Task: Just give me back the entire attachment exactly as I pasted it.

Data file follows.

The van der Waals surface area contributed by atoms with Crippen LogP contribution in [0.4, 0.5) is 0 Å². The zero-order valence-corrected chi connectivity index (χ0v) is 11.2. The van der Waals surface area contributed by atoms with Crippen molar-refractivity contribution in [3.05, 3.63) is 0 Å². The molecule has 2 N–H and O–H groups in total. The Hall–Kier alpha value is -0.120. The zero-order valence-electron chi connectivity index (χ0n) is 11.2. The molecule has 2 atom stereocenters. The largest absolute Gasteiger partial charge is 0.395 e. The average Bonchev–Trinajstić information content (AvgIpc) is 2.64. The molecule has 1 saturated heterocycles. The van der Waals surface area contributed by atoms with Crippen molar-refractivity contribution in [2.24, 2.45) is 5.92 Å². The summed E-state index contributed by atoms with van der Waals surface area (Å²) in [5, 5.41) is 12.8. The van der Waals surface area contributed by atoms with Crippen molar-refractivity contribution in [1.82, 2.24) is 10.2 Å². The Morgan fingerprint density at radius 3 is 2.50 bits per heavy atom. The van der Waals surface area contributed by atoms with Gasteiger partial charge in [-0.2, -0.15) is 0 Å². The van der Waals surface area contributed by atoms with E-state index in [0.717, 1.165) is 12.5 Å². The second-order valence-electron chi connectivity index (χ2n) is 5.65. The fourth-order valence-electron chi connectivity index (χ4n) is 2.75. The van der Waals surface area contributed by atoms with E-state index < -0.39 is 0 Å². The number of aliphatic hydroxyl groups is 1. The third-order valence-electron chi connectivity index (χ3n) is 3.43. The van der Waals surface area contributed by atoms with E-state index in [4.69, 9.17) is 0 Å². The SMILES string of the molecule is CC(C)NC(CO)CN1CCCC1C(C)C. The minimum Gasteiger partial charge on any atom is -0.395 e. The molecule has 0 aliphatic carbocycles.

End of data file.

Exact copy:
The van der Waals surface area contributed by atoms with Crippen LogP contribution in [0.4, 0.5) is 0 Å². The zero-order valence-corrected chi connectivity index (χ0v) is 11.2. The van der Waals surface area contributed by atoms with Crippen molar-refractivity contribution in [3.05, 3.63) is 0 Å². The molecule has 2 N–H and O–H groups in total. The Hall–Kier alpha value is -0.120. The zero-order valence-electron chi connectivity index (χ0n) is 11.2. The molecule has 2 atom stereocenters. The largest absolute Gasteiger partial charge is 0.395 e. The average Bonchev–Trinajstić information content (AvgIpc) is 2.64. The molecule has 1 saturated heterocycles. The van der Waals surface area contributed by atoms with Crippen molar-refractivity contribution in [2.24, 2.45) is 5.92 Å². The summed E-state index contributed by atoms with van der Waals surface area (Å²) in [5, 5.41) is 12.8. The van der Waals surface area contributed by atoms with Crippen molar-refractivity contribution in [1.82, 2.24) is 10.2 Å². The Morgan fingerprint density at radius 3 is 2.50 bits per heavy atom. The van der Waals surface area contributed by atoms with Gasteiger partial charge in [-0.2, -0.15) is 0 Å². The van der Waals surface area contributed by atoms with E-state index in [0.717, 1.165) is 12.5 Å². The second-order valence-electron chi connectivity index (χ2n) is 5.65. The fourth-order valence-electron chi connectivity index (χ4n) is 2.75. The van der Waals surface area contributed by atoms with E-state index < -0.39 is 0 Å². The number of aliphatic hydroxyl groups is 1. The third-order valence-electron chi connectivity index (χ3n) is 3.43. The van der Waals surface area contributed by atoms with E-state index in [4.69, 9.17) is 0 Å². The SMILES string of the molecule is CC(C)NC(CO)CN1CCCC1C(C)C. The minimum Gasteiger partial charge on any atom is -0.395 e. The molecule has 0 aliphatic carbocycles.